In a world where everyone and everything moves so fast, it makes sense that different branches of society would match pace to keep up. The ability to adapt in response to changing technology can often be a make or break issue for a lot of businesses, especially if they haven’t yet embraced the digital world in its entirety.
In recruitment, this technology uses increasingly smarter algorithms that identify an organisation’s needs more precisely and faster than ever, minimising the time spent trying to find the best candidates without a laser-focused idea of what the client is looking for. Recruitment is often cited as one of the biggest challenges faced by businesses when they are thinking about future growth and part of the problem is rooted not in the number of applicants, but the suitability of applicants. Enter technology.
The fit has to be right
Without understanding a company’s culture, a recruiter cannot effectively place a candidate, at least not with the efficiency they could were they to understand this culture. Finding out what success looks like within an organisation is a key way that recruiters can make assessments on the overall culture; as well as where they emphasise their values.
Companies can glean a lot about a person’s compatibility for a role from their CV and work history details, so technology has become useful by using NLP (natural language processing) to identify applicants with the best cultural fit.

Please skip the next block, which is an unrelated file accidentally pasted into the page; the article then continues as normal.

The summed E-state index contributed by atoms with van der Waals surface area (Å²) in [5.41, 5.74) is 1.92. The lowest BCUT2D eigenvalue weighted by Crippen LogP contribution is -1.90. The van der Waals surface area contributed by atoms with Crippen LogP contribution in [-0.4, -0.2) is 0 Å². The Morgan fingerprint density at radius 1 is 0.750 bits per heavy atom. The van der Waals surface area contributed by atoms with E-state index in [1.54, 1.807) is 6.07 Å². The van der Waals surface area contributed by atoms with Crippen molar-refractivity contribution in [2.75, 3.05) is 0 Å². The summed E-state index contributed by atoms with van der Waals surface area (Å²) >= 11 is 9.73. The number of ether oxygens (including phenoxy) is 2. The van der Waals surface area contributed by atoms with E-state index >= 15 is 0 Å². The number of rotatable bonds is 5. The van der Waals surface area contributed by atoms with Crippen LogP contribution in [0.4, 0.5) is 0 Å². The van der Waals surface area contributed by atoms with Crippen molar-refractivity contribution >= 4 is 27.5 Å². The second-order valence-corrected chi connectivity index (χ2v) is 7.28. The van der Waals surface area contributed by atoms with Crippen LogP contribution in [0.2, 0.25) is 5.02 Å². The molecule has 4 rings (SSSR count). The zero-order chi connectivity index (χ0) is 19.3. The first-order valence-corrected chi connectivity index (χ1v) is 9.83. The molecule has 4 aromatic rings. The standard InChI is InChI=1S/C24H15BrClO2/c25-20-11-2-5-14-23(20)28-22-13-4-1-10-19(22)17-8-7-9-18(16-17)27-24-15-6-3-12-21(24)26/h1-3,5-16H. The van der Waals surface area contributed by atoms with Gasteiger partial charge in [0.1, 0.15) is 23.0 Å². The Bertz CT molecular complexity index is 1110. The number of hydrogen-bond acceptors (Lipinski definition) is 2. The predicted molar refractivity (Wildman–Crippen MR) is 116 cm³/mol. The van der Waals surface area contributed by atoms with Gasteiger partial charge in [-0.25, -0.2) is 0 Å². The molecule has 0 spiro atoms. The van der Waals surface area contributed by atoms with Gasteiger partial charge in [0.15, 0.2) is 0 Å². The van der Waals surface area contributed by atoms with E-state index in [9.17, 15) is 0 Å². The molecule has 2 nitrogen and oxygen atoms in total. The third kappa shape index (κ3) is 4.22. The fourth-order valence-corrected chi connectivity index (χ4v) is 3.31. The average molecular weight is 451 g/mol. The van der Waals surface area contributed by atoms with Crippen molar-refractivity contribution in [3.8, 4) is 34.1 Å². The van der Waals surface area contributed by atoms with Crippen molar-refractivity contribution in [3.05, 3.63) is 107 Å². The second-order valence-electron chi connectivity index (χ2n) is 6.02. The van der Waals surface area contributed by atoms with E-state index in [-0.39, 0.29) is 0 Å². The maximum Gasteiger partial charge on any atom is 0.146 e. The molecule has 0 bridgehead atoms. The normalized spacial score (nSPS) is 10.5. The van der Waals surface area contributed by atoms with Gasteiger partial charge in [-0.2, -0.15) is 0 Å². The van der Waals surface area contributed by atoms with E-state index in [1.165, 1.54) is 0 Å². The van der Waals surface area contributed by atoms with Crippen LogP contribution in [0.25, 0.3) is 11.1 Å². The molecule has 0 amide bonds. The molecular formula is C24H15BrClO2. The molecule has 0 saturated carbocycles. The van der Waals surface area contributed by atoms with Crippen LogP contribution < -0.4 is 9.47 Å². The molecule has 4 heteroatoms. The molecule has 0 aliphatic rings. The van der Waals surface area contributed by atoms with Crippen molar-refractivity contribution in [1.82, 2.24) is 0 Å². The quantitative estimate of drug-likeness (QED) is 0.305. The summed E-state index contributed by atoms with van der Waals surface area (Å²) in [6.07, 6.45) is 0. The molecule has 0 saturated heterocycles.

Some people have raised concerns that using technology to populate the workforce with like-minded individuals may lead to stagnation in recruitment; with diversity also being a key issue in terms of equality hiring. However, this isn’t necessarily the case, as technology also removes the very human tendency to adopt subconscious bias – we’re not aware of it but unconscious factors can play a part in how we make decisions.
Algorithmic technology is also likely to take further steps in analysing potential candidates, reducing the likelihood that a new hire will not ‘go the distance’ with the company. Technology can also help with important decision making, freeing up more time for strategic activity within other departments.
While technology is certainly something to be embraced, it is always worth underlining that human instinct can never, and should never, be underestimated or eschewed in favour of anything automated without first assessing its usefulness.
Recruiters love this COMPLETE set of Accredited Recruitment & HR Training – View Training Brochure